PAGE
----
More Muscle with Caffeine
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More Muscle with Caffeine

More Muscle with Caffeine

Caffeine may be the most widely used stimulant in the world. It is found in a variety of plants, dietary sources (including coffee, tea, chocolate, cocoa, and colas). Just about every pre-workout on the market contains caffeine, for good reason, it works.

Perhaps one of the biggest myths surrounding caffeine is that caffeine is a diuretic. Contrary to the popular belief that caffeine will cause dehydration, there is no evidence that consuming caffeine-containing beverages as part of a normal lifestyle leads to fluid loss in excess of the volume ingested or is associated with poor hydration status.

Caffeine seems to work especially well for increasing performance in the gym. For example, 13 resistance-trained men ingested a caffeinated (179 mg) energy drink or placebo solution 60 minutes before completing a bout of the following exercises: bench press, deadlift, prone row, and back squat exercise to failure at an intensity of 60% 1-repetition maximum. Subjects who consumed the caffeinated beverage performed more repetitions to failure in all exercises. Another study had 15 women consume caffeine (6 mg/kg) or placebo (PL) seven days apart. Sixty min following supplementation, participants performed a one-repetition maximum (1RM) barbell bench press test and repetitions to failure at 60% of 1RM. They discovered that 1-RM strength was greater during the caffeine condition in these resistance-trained women. The benefits of caffeine don’t just stop with performance in the gym, as caffeine also has been found to have subtle effects on raising testosterone as well.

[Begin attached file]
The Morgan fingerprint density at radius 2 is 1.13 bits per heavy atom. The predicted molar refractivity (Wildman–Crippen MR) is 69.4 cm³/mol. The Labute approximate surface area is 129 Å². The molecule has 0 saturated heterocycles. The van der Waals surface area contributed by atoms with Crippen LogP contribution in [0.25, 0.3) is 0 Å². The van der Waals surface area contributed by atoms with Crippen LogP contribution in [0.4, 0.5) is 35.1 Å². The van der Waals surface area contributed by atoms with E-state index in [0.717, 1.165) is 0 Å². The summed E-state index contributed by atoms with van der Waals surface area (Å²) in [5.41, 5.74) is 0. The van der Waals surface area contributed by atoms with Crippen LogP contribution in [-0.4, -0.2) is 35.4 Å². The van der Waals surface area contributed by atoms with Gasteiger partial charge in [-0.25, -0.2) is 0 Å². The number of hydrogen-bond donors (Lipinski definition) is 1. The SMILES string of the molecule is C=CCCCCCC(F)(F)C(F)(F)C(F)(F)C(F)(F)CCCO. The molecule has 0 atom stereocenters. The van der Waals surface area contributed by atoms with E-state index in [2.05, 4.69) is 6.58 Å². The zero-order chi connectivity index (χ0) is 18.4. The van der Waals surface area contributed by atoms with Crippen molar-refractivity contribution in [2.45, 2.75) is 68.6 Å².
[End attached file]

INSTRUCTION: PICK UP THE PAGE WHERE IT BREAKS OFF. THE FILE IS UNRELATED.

Caffeine Increases Testosterone
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A previous study in the Nutrition Journal found that men who consumed caffeinated coffee have more testosterone.

The average caffeine consumption in the USA is approximately 2 cups of coffee per day (200 mg); 10% of the population ingests more than 1000 mg per day. Most athletes who consume coffee think that caffeine is the only active ingredient in coffee, but in addition to caffeine, coffee also contains hundreds of other components, including chlorogenic acid, quinides, lignans, and trigonelline, which significantly improve insulin sensitivity or glucose levels.